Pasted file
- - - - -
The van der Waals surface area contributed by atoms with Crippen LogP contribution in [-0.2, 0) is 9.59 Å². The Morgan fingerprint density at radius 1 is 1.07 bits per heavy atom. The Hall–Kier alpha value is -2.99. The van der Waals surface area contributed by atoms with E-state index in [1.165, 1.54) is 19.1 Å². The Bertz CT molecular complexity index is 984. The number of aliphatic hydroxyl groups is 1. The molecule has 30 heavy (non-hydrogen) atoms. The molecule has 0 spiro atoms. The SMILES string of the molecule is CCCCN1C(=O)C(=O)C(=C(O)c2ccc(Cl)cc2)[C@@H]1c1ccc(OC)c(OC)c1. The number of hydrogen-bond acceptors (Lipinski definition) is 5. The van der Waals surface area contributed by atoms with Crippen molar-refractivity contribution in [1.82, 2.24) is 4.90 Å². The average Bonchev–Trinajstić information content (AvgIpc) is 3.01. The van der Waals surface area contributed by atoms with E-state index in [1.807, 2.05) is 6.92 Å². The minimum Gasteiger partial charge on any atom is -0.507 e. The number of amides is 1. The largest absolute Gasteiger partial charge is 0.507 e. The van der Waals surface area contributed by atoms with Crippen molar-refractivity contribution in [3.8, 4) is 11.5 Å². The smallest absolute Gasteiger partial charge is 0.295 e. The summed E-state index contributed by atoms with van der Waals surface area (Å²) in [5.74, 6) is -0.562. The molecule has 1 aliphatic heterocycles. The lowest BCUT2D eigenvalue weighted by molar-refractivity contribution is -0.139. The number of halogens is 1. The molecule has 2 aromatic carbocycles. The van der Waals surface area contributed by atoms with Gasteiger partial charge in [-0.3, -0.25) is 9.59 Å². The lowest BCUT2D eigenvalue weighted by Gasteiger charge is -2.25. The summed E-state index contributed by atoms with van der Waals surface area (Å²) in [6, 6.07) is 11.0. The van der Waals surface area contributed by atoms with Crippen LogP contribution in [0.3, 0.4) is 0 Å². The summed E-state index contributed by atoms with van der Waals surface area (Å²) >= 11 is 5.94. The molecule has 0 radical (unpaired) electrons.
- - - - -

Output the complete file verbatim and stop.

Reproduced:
The van der Waals surface area contributed by atoms with Crippen LogP contribution in [-0.2, 0) is 9.59 Å². The Morgan fingerprint density at radius 1 is 1.07 bits per heavy atom. The Hall–Kier alpha value is -2.99. The van der Waals surface area contributed by atoms with E-state index in [1.165, 1.54) is 19.1 Å². The Bertz CT molecular complexity index is 984. The number of aliphatic hydroxyl groups is 1. The molecule has 30 heavy (non-hydrogen) atoms. The molecule has 0 spiro atoms. The SMILES string of the molecule is CCCCN1C(=O)C(=O)C(=C(O)c2ccc(Cl)cc2)[C@@H]1c1ccc(OC)c(OC)c1. The number of hydrogen-bond acceptors (Lipinski definition) is 5. The van der Waals surface area contributed by atoms with Crippen molar-refractivity contribution in [1.82, 2.24) is 4.90 Å². The average Bonchev–Trinajstić information content (AvgIpc) is 3.01. The van der Waals surface area contributed by atoms with E-state index in [1.807, 2.05) is 6.92 Å². The minimum Gasteiger partial charge on any atom is -0.507 e. The number of amides is 1. The largest absolute Gasteiger partial charge is 0.507 e. The van der Waals surface area contributed by atoms with Crippen molar-refractivity contribution in [3.8, 4) is 11.5 Å². The smallest absolute Gasteiger partial charge is 0.295 e. The summed E-state index contributed by atoms with van der Waals surface area (Å²) in [5.74, 6) is -0.562. The molecule has 1 aliphatic heterocycles. The lowest BCUT2D eigenvalue weighted by molar-refractivity contribution is -0.139. The number of halogens is 1. The molecule has 2 aromatic carbocycles. The van der Waals surface area contributed by atoms with Gasteiger partial charge in [-0.3, -0.25) is 9.59 Å². The lowest BCUT2D eigenvalue weighted by Gasteiger charge is -2.25. The summed E-state index contributed by atoms with van der Waals surface area (Å²) in [6, 6.07) is 11.0. The van der Waals surface area contributed by atoms with Crippen LogP contribution in [0.3, 0.4) is 0 Å². The summed E-state index contributed by atoms with van der Waals surface area (Å²) >= 11 is 5.94. The molecule has 0 radical (unpaired) electrons.